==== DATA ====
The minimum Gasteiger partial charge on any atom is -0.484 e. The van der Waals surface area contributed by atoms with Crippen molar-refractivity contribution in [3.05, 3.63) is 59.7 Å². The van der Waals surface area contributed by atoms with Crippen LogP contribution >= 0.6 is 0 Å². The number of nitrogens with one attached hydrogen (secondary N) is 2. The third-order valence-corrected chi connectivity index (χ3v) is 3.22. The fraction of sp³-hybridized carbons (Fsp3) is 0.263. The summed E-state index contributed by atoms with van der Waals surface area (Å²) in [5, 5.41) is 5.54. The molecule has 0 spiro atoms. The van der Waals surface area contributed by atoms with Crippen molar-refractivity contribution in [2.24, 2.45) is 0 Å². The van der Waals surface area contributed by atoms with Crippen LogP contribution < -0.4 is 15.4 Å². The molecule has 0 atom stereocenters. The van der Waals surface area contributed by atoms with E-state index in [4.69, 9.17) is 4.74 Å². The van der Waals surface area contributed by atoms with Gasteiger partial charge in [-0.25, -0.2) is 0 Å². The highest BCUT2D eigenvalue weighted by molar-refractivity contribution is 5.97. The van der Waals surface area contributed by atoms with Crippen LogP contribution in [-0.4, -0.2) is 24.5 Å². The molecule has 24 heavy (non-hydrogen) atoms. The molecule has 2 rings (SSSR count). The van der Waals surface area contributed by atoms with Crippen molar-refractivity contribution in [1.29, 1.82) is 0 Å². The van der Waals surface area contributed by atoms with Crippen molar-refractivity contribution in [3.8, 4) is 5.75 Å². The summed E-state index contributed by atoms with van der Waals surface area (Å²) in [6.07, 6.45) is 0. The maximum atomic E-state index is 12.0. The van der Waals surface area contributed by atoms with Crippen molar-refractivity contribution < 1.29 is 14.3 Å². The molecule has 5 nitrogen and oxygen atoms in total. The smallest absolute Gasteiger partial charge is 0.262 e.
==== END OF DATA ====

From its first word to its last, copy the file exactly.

The minimum Gasteiger partial charge on any atom is -0.484 e. The van der Waals surface area contributed by atoms with Crippen molar-refractivity contribution in [3.05, 3.63) is 59.7 Å². The van der Waals surface area contributed by atoms with Crippen LogP contribution >= 0.6 is 0 Å². The number of nitrogens with one attached hydrogen (secondary N) is 2. The third-order valence-corrected chi connectivity index (χ3v) is 3.22. The fraction of sp³-hybridized carbons (Fsp3) is 0.263. The summed E-state index contributed by atoms with van der Waals surface area (Å²) in [5, 5.41) is 5.54. The molecule has 0 spiro atoms. The van der Waals surface area contributed by atoms with Crippen molar-refractivity contribution in [2.24, 2.45) is 0 Å². The van der Waals surface area contributed by atoms with Crippen LogP contribution < -0.4 is 15.4 Å². The molecule has 0 atom stereocenters. The van der Waals surface area contributed by atoms with E-state index in [4.69, 9.17) is 4.74 Å². The van der Waals surface area contributed by atoms with Gasteiger partial charge in [-0.25, -0.2) is 0 Å². The highest BCUT2D eigenvalue weighted by molar-refractivity contribution is 5.97. The van der Waals surface area contributed by atoms with Crippen LogP contribution in [-0.4, -0.2) is 24.5 Å². The molecule has 24 heavy (non-hydrogen) atoms. The molecule has 2 rings (SSSR count). The van der Waals surface area contributed by atoms with Crippen molar-refractivity contribution in [1.29, 1.82) is 0 Å². The van der Waals surface area contributed by atoms with Crippen molar-refractivity contribution in [3.8, 4) is 5.75 Å². The summed E-state index contributed by atoms with van der Waals surface area (Å²) in [6.07, 6.45) is 0. The maximum atomic E-state index is 12.0. The van der Waals surface area contributed by atoms with Crippen molar-refractivity contribution < 1.29 is 14.3 Å². The molecule has 5 nitrogen and oxygen atoms in total. The smallest absolute Gasteiger partial charge is 0.262 e.